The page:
When a ferromagnetic material is placed in an external magnetic field, it aligns most of its atomic or molecular magnets with the external field and becomes strongly magnetized in the same direction. This greatly increases the net magnetic flux density inside the material. As a result, ferromagnetic materials are strongly attracted by magnets.

Unlike diamagnetic and paramagnetic materials, ferromagnetic materials can retain their magnetization even after the external field is removed. This phenomenon is called hysteresis, and it depends on the history of the applied field. Ferromagnetic materials can also exhibit domains, which are regions where the atomic or molecular magnets are aligned in the same direction. The domains can be influenced by the external field, temperature, stress, and impurities.

## Factors Affecting Permeability

The permeability of a material or medium depends on several factors, such as:

• Humidity: The presence of water molecules can affect the alignment of the atomic or molecular magnets and change the permeability.
• Temperature: The thermal motion of the atoms or molecules can disrupt the alignment of the magnets and reduce the permeability.
• Position in the medium: The permeability may vary depending on where in the medium the measurement is taken due to variations in density, composition, structure, etc.
• Frequency of the applied field: The time-varying nature of an alternating current (AC) field can cause eddy currents, skin effects, losses, and other phenomena that affect permeability.

## Complex Permeability

Complex permeability is a concept that accounts for high-frequency effects on magnetic fields. When an AC field is applied to a material or medium, there may be a phase lag between B and H due to losses such as eddy currents, hysteresis, etc. This phase lag can be represented by using complex numbers for B and H, such as:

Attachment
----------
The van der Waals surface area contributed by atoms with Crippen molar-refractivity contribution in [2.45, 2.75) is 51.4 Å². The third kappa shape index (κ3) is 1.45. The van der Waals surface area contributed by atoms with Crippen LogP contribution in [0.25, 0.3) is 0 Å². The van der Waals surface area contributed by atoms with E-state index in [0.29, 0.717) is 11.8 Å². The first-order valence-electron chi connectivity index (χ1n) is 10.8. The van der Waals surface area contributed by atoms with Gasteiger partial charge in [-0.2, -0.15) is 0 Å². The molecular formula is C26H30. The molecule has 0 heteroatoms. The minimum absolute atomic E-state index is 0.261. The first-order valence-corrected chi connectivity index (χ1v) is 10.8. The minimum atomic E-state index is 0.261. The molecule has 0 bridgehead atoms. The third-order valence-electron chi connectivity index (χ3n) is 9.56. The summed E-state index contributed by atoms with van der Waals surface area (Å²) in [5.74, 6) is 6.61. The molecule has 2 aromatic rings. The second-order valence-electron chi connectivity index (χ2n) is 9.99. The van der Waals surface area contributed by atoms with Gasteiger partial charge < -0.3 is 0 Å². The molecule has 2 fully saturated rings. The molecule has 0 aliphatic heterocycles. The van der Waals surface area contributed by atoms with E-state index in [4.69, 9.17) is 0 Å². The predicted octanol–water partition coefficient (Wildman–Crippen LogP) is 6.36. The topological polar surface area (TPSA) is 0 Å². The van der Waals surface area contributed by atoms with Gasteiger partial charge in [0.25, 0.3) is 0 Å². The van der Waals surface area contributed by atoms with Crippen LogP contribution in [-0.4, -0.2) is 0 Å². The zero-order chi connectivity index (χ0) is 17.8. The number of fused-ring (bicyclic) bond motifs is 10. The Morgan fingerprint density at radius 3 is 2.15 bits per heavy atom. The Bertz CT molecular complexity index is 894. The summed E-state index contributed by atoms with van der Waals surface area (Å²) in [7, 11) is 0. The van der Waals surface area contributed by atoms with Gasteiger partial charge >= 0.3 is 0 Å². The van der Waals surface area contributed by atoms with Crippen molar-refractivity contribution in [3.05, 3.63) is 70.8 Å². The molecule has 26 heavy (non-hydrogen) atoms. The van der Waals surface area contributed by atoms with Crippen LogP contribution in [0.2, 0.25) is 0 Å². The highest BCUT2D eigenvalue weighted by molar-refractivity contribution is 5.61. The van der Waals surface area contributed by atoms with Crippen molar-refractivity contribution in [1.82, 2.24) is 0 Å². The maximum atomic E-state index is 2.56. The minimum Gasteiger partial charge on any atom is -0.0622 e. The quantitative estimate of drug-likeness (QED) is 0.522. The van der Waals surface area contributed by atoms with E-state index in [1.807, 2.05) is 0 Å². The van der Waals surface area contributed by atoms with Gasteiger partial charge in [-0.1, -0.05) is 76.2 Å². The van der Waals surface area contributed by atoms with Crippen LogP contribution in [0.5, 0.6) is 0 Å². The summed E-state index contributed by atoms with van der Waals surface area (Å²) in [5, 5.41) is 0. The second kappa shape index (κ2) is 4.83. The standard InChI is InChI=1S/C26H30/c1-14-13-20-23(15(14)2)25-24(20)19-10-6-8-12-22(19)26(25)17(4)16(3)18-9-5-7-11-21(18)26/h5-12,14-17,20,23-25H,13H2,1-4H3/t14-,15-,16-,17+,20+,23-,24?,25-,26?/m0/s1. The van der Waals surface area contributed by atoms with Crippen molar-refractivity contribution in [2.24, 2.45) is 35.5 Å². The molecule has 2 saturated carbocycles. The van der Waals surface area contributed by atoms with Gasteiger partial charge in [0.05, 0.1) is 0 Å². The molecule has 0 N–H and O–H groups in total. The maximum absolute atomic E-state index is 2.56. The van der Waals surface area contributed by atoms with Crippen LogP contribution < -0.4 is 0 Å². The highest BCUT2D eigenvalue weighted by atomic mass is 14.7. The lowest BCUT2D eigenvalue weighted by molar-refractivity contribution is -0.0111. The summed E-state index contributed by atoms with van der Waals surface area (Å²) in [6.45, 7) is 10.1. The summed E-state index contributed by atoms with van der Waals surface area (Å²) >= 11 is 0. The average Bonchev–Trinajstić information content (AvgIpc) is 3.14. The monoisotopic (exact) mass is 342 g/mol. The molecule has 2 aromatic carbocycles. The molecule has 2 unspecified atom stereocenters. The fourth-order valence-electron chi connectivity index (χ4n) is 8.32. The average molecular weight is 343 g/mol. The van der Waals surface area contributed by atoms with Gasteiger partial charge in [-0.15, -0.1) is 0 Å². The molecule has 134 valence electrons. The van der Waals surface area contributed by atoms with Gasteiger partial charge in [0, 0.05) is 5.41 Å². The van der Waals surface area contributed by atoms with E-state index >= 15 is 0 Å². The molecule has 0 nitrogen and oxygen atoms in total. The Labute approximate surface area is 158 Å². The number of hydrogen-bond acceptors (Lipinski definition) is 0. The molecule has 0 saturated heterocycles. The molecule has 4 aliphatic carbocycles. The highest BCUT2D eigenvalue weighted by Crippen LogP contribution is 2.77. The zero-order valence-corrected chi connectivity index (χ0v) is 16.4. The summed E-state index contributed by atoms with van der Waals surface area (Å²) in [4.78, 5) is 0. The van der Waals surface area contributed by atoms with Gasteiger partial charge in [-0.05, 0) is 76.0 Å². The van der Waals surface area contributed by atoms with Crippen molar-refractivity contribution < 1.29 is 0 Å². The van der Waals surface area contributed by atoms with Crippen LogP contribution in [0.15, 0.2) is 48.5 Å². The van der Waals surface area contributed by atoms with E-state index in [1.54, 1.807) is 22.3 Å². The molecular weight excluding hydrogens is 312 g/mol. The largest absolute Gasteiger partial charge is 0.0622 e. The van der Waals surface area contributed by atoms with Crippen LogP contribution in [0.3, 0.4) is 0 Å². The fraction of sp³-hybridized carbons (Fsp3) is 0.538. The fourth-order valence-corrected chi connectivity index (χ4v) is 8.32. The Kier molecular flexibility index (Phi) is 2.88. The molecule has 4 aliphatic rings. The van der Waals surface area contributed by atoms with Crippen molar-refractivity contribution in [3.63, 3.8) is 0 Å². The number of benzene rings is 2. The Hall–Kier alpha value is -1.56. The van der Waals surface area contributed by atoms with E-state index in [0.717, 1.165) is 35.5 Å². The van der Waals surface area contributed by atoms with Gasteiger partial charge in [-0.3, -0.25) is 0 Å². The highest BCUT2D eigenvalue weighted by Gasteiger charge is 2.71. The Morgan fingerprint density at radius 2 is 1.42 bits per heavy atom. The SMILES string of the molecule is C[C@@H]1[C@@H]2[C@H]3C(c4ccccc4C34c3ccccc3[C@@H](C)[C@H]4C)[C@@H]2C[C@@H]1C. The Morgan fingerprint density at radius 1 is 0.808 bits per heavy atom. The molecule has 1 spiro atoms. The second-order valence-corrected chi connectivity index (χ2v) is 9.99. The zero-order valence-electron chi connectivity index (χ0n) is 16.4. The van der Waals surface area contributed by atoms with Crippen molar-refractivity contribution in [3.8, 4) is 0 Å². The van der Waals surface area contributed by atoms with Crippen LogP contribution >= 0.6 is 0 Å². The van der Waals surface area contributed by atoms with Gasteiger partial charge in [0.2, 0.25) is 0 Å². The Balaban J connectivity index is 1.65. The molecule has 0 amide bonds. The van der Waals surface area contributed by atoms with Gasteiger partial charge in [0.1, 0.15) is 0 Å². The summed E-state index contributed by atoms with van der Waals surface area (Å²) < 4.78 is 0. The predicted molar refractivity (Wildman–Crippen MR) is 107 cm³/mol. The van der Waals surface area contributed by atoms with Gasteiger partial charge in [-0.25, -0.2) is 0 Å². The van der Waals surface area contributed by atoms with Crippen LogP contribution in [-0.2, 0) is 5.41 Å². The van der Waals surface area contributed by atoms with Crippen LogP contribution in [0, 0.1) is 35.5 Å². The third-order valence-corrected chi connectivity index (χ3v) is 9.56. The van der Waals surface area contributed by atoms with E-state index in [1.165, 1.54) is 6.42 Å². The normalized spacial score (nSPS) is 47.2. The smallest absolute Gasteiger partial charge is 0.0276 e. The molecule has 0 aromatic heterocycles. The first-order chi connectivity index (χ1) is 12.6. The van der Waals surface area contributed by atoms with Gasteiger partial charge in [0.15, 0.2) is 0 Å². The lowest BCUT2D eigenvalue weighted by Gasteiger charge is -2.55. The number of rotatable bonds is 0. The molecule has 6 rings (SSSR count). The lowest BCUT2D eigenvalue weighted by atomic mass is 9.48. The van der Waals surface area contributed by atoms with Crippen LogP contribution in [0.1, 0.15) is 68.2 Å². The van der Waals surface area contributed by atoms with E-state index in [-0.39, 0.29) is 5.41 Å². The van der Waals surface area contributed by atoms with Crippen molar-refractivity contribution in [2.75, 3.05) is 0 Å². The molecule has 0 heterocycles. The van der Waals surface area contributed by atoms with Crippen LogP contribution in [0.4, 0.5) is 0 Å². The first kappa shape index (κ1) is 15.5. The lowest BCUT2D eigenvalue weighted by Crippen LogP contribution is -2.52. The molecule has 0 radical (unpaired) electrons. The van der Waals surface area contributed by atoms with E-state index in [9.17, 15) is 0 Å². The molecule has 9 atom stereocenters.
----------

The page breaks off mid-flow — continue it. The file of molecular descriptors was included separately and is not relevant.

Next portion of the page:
where B0​ and H0​ are the amplitudes, ω is the angular frequency, t is time, and ϕB​ and ϕH​ are phase angles.

The complex permeability μ∗ can then be defined as:

The complex permeability can be written in polar form as:

where ∣μ∗∣ is called magnitude permeability and θ is called the phase angle.

## Applications of Magnetic Permeability

Magnetic permeability is an important parameter in many applications that involve magnetic fields and materials. Some examples are:

• Magnetic recording and storage devices: Magnetic permeability affects the performance and quality of magnetic tapes, disks, cards, and memories. High permeability materials are used to store information by creating magnetic domains on the surface. Low permeability materials are used to shield the devices from external interference and noise.
• Magnetic sensors and transducers: Magnetic permeability affects the sensitivity and accuracy of devices that measure or convert magnetic fields into electrical signals or vice versa. Examples are Hall effect sensors, magnetometers, magnetic resonance imaging (MRI), transformers, and inductors.